Monthly Archives: June 2011

Dow Theory: Waiting for Confirmation

Recent activity in the Dow Jones Industrial Average (DJIA) has given favorable indications that we may reach a confirmation of the bullish trend that has been established since July 2009. Below is a chart of the DJIA for the last six months.
On the DJIA chart are several characteristics worth noting. First, and what we believe to be the most important, is the ability for the DJIA to break above the fair value level (yellow line). The fair value level, also referred as the 50% principal, indicates where a majority of investors in the index of stocks are at a break-even point with their investment.

Next is the unconfirmed bull market indication at point A (red line). Occurring at the same time that the DJIA is above the fair value level is the fact that the index broke above point A (red line) which indicates whether or not there is any conviction in the market to go higher. For the time being, there is plenty of conviction in the market as represented in the consecutive triple digit gains that have been posted despite the worrisome foreign and domestic economic news.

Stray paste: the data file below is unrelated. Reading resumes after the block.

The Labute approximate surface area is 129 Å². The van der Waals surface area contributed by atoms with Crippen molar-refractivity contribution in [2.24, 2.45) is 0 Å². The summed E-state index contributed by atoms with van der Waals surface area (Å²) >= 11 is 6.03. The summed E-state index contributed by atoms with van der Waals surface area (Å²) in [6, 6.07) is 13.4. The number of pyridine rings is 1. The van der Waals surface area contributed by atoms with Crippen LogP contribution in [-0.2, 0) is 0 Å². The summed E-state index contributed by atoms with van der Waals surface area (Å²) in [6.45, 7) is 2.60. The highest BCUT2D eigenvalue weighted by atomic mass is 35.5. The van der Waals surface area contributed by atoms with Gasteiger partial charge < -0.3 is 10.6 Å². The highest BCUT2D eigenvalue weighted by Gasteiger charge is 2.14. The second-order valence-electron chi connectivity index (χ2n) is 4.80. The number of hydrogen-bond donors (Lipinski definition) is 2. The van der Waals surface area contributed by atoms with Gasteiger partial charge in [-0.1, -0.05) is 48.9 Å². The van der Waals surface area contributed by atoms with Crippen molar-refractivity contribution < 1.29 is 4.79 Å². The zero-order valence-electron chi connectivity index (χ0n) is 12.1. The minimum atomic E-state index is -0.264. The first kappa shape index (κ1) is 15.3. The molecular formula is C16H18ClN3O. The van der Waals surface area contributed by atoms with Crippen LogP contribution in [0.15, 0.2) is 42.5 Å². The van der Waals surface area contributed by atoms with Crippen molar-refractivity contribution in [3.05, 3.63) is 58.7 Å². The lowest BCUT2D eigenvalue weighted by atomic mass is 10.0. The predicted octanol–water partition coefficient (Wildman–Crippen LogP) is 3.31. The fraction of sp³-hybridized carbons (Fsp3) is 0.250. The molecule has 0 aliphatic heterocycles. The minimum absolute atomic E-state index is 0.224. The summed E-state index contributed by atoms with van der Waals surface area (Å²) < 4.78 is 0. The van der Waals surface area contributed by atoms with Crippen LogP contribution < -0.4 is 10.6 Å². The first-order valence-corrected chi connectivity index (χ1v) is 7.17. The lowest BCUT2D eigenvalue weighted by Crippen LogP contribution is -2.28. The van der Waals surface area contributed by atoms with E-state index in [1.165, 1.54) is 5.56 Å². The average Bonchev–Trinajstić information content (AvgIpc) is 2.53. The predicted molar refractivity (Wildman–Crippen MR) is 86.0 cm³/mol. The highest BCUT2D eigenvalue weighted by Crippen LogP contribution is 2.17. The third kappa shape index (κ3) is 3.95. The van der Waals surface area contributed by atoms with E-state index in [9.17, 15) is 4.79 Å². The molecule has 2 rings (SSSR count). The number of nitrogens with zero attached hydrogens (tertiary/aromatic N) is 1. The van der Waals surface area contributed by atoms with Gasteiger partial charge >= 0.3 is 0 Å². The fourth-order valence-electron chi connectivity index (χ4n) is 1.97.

There are a couple of important points to highlight about the two positives that have been mentioned. First is the often misinterpreted view by some Dow Theorists to accept that if the price of the DJIA goes above point A (red line), then we’re in a confirmed bull market. In fact, this indication, going above point A, is only telling us that the next target for the index is to the previous high (point B; green line) and the trend is bullish. The market still has the opportunity to get a non-confirmation by either the Dow Jones Transportation Average or the Dow Jones Industrial Average not advancing to a new high (point B; green line). Lack of a confirmation from either index could weigh heavily on the prospects of a market advance.